Death of American Industry

This article is interesting in many ways.  It highlights the shift that is taking place that is slowly taking shape around the world with China and their “industrial revolution.”  The steel industry has long been an American dominated industry because its superior manufacturing processes.  China has been making serious in roads to compete locally.  The article talks about the implications of opening the proverbial “can of worms” of using Chinese steel to build United States infrastructure.  It speaks of the price differential between Chinese and US steel, and it talks about the future of the steel industry.  The United States steel industry could have an uphill battle for future construction and bridge work if the steel used in the bridge projects in New York and San Francisco prove out to be high quality.

The common thought within the United States manufacturing and building sector was (and still is) that Chinese steel was inferior and could not be trusted.  The American Recovery and Reinvestment Act was supposed to help out industries like construction and the steel industries by putting limitations on where you can buy material and employing people.  The problem with this restriction, is there has been so much consolidation in the steel industry that many items are not made by ANY American producer.  In some cases, even if there is the American alternative, the price can be much higher and the project manager needs to reassess its job priorities.  The article talks about the situation where a company was able to find material in the United States that was almost double the price of the imported steel.


The steel industry and the manufacturing world run in tandem.  Manufacturing has been sputtering in the United States and the steel industry is dependent on people buying cars, appliances, and building infrastructure.  The manufacturing sector has defected overseas to places like China and India because of cheap labor. The majority of the construction industry has stayed within the United States because of the superiority of the American made steel products.  Companies like Nucor have had a stranglehold on the construction industry because of the high quality, yet economically made steel that they were able to produce. The danger, as the article talks about, is the threat on the construction industry which has started to shift towards Chinese steel.  I think that if President Obama extends tariffs, it will have a temporary positive effect on the industry by putting China and the US on equal footing in terms of pricing, but what is the long term game?

While I agree that it is important for China and the United States to be on an equal playing field, I think that the bigger problem is the need for more planning within the industry to become a feasible and efficient producer of steel and employer of American jobs.  Assessing our risks of bringing in more capacity to the industry vs. not being a significant player will be something to watch for.  How does the industry help bring manufacturing jobs back into this country without a plan towards the future?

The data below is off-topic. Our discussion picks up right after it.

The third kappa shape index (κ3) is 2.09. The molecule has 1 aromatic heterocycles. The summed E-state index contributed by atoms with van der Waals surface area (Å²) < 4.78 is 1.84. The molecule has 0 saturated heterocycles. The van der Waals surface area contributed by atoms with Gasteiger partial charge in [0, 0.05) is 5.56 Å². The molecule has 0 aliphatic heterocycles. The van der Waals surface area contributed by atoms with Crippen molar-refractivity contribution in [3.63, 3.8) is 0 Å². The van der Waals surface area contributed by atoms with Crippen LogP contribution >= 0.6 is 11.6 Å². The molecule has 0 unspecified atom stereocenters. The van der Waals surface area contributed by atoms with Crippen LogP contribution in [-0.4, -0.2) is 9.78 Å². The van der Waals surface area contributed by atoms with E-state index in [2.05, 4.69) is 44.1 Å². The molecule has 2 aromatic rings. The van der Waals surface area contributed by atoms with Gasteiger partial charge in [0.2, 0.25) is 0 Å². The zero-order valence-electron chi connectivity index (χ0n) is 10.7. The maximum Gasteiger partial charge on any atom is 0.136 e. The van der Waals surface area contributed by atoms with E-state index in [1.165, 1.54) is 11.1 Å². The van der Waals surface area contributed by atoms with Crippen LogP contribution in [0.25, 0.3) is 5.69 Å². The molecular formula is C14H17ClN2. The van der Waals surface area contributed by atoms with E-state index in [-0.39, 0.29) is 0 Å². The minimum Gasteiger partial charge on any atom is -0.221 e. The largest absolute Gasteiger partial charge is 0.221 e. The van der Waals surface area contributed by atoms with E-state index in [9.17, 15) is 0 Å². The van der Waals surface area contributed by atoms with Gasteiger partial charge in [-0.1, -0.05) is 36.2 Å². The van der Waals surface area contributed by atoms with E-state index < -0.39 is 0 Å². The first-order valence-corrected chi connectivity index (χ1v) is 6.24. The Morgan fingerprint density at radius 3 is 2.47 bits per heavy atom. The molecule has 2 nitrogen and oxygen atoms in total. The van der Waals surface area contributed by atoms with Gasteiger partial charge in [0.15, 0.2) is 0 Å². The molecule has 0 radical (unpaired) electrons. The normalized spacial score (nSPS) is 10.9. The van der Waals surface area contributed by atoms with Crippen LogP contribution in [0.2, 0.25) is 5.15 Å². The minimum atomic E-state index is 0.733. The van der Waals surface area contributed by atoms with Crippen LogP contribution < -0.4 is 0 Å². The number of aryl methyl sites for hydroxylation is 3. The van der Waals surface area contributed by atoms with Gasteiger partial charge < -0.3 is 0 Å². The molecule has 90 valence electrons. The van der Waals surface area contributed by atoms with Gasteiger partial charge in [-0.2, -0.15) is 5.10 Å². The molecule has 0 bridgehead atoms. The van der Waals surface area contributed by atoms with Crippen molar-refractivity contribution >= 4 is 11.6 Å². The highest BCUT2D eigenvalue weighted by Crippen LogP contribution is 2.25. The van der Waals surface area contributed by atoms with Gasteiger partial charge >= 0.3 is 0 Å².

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2 thoughts on “Death of American Industry

  1. I think this was a really good post. It points out a few things. For one, it is difficult to complete against foreign countries when there is such a significant different in one significant element of production. I feel it also points out a larger problem within the modern American economy where firms simply give up to foreign competitors or find excuses to not innovate due to the simplicity of moving production overseas. The United States has been allowing cheaper labor supplies overseas to dominate industry for too long and has missed many opportunities to utilize differences in the production model equation.

    Relating to Steel, many of the steel plants within the country are incredibly old and thereby inefficient in comparison to many of the plants being utilized overseas, thus hampering the domestic industry. Thee is an opportunity to utilize factors within the country such as cheaper fuel sources and levels of automation which would counteract foreign advantages within the industry and play against the added costs of overseas production. In my opinion, there is also a significant interest to stimulate such behavior due to larger issues such as national defense. There is a reality that no country is able to sustain itself economically or militarily over the long term without owning the means of production. A perfect example of this goes back to colonialism whereby countries established colonies to provide raw materials to the home country which in turn sold manufactured goods back to that colony. There is an extremely high level of value provided through the means of production which when lost will lead to a slow drain of a nations wealth. In my opinion, the loss of steel production is a perfect example of one of the many cuts that leads to a cataclysmic bleed out over time.

  2. This is an incredibly interesting post and I think it raises a lot of great questions; both political and economical. While raising tariffs is a short term solution and could positively impact the steel business temporarily it could have unintended negative effects on several other industries. If I were an American steel company or the American government I would be asking myself how is China able to produce quality steel at half the price? I think it is time that American companies and industries work harder and innovate to create far superior products that do not have to compete on price at all.

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